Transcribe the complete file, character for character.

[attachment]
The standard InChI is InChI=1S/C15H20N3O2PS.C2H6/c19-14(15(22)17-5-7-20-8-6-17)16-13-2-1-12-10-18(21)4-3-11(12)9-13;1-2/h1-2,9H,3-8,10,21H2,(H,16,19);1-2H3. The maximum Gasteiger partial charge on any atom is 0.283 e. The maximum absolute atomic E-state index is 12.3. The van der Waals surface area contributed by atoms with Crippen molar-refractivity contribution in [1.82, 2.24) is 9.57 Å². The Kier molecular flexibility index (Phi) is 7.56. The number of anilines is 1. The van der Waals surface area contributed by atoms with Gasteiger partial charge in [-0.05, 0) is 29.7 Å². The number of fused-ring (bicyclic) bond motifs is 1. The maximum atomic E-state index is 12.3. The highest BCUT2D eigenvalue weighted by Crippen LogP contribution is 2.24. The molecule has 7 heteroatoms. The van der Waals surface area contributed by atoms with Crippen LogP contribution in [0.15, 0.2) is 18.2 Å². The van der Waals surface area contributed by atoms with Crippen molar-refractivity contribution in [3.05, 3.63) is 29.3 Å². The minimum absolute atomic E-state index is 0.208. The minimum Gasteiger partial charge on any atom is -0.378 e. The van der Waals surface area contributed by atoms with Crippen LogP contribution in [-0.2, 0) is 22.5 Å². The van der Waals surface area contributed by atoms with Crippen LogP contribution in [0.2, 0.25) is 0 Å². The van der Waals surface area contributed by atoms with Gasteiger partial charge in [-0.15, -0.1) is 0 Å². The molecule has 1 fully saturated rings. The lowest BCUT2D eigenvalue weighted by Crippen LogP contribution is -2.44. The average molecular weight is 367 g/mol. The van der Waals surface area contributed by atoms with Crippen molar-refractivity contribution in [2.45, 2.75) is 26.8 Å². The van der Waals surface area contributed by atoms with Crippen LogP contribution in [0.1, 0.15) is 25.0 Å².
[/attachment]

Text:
The standard InChI is InChI=1S/C15H20N3O2PS.C2H6/c19-14(15(22)17-5-7-20-8-6-17)16-13-2-1-12-10-18(21)4-3-11(12)9-13;1-2/h1-2,9H,3-8,10,21H2,(H,16,19);1-2H3. The maximum Gasteiger partial charge on any atom is 0.283 e. The maximum absolute atomic E-state index is 12.3. The van der Waals surface area contributed by atoms with Crippen molar-refractivity contribution in [1.82, 2.24) is 9.57 Å². The Kier molecular flexibility index (Phi) is 7.56. The number of anilines is 1. The van der Waals surface area contributed by atoms with Gasteiger partial charge in [-0.05, 0) is 29.7 Å². The number of fused-ring (bicyclic) bond motifs is 1. The maximum atomic E-state index is 12.3. The highest BCUT2D eigenvalue weighted by Crippen LogP contribution is 2.24. The molecule has 7 heteroatoms. The van der Waals surface area contributed by atoms with Crippen LogP contribution in [0.15, 0.2) is 18.2 Å². The van der Waals surface area contributed by atoms with Crippen molar-refractivity contribution in [3.05, 3.63) is 29.3 Å². The minimum absolute atomic E-state index is 0.208. The minimum Gasteiger partial charge on any atom is -0.378 e. The van der Waals surface area contributed by atoms with Crippen LogP contribution in [-0.2, 0) is 22.5 Å². The van der Waals surface area contributed by atoms with Crippen LogP contribution in [0.2, 0.25) is 0 Å². The van der Waals surface area contributed by atoms with Gasteiger partial charge in [-0.15, -0.1) is 0 Å². The molecule has 1 fully saturated rings. The lowest BCUT2D eigenvalue weighted by Crippen LogP contribution is -2.44. The average molecular weight is 367 g/mol. The van der Waals surface area contributed by atoms with Crippen molar-refractivity contribution in [2.45, 2.75) is 26.8 Å². The van der Waals surface area contributed by atoms with Crippen LogP contribution in [0.1, 0.15) is 25.0 Å².